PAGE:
5 Timeless Lessons We Learned From Jane Austen
The name Jane Austen usually conjures images of women in bonnets and men in uncomfortable-looking get-ups. They’re usually perched on an ivory settee or attending a picnic that seems to be more trouble than it’s worth and speaking in the kind of language that, although beautiful, requires patience and quiet to fully digest. If you’re not an Austen enthusiast, what you probably don’t understand is that she most certainly saw the humor in those images, and she put her characters in those situations deliberately. That whole ironic, tongue-in-cheek British thing reaches back farther than you might realize. She was pretty saucy underneath those Empire-waist gowns.
Austen was solidly middle-class, and her father was a clergyman, which meant she most likely saw glimpses of all kinds of home environments, from the posh people in the big manor house to the families who crammed several kids into a few bedrooms over a shop. She didn’t live very long — 41 years — and she never married. It wasn’t technically kosher for women to be writers in Georgian and Regency England, and being a novelist wasn’t the celebrated career path it is today. It was considered kinda trashy. At best, a female novelist experienced who-does-she-think-she-is or why-did-she-have-to-go-and-do-that flack.
Thankfully for us, Jane Austen didn’t care. Eventually her books got published, and her popularity and talent paved the way for women writers to satisfy their itchy fingers without disapproving glances — or, as she would say, “disapprobation.” Looking past the unfamiliar vocabulary — what, you don’t “chuse” a suitor who “shews” an “amiable” nature? — and the breeches, Ms. Jane Austen had a lot of timeless statements to make:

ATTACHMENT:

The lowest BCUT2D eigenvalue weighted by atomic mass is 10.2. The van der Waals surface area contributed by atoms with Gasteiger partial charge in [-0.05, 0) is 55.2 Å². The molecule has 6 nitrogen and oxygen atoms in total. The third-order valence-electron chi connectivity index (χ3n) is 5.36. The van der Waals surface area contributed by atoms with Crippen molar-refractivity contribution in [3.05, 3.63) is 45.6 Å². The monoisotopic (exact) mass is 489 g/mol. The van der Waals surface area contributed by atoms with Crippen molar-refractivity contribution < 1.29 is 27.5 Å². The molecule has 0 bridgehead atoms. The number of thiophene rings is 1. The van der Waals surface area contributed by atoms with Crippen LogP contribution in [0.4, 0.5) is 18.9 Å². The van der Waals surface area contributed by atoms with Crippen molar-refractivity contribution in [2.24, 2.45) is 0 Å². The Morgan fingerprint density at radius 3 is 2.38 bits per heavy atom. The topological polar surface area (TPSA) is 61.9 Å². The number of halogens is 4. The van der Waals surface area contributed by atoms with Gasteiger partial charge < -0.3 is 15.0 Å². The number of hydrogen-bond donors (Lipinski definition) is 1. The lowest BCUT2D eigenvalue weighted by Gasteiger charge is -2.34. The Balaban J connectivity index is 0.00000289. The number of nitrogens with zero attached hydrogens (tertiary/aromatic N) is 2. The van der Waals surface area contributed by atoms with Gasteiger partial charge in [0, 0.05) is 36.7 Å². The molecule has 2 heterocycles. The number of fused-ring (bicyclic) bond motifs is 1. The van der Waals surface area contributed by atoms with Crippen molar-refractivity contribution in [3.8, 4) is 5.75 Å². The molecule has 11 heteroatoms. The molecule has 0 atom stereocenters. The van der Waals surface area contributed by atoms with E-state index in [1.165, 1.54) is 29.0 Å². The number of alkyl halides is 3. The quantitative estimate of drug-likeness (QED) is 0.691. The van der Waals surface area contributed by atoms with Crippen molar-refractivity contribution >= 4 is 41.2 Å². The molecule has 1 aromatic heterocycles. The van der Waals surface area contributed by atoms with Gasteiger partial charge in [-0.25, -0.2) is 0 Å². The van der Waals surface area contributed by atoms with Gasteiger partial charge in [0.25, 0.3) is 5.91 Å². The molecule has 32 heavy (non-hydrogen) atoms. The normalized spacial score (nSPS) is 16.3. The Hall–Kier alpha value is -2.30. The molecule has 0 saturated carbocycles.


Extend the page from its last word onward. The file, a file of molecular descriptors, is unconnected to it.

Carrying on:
1. Class doesn’t always guarantee class
If she wanted us to take away one thing from her writings, it was probably that social class wasn’t a good indicator of character. It was clear that Austen wasn’t a fan of many of the conventions of her time: Marrying a rich man for love was hitting the lottery, but it was something all the girls from the gentry up were hoping to do in her books — and the rich part was the key. Love was just the icing. If you were really lucky, like Aunt Bertram in Mansfield Park, you’d catch the eye of a baronet, and he’d love you and allow you to be yourself and do your own thing, like sit on a sofa and breed pugs for 40 years. But sometimes money means you can afford to be flighty, fickle, and manipulative.
On the flip side, living at the bottom of the food chain means you’ve got nothing to lose. Mansfield’s Fanny Price is as wise and loyal as Emma’s über-rich good-guy Mr. George Knightley, and Fanny’s wannabe boyfriend Henry Crawford is as selfish and capricious as P&P’s low-class compulsive gambler Mr. Wickham. And Wickham is every bit as charming and definitely more handsome. The message: When making friends and choosing lovers, know your priorities and be prepared to live with them.
2. Karma will always come back to get you
Jane Austen and Justin Timberlake can agree on at least one thing: What goes around comes around. (Although, if her characters were based at all on real people, “Cry me a river,” is probably something she would’ve liked to say to a few of them.) If you’re going to be a jerk, you’re going to get what you deserve in the world of Austen. In Emma, superficial Mr. Elton wanted a rich and pretty wife, and he landed one, but, man, is she annoying. Spoiled Maria Bertram ran off with the aforementioned Mr. Crawford in Mansfield, bringing scandal to her affable and super-rich husband, and she ended up spending the rest of her life with her stingy and insufferable Aunt Norris. Caroline Bingley of P&P and Mary Crawford of Mansfield Park, though beautiful and cunning, don’t get what they’ve spent the whole novel scheming for and have to settle for something less. Sometimes the punishment is merely obscurity, but for some, that’s bad enough.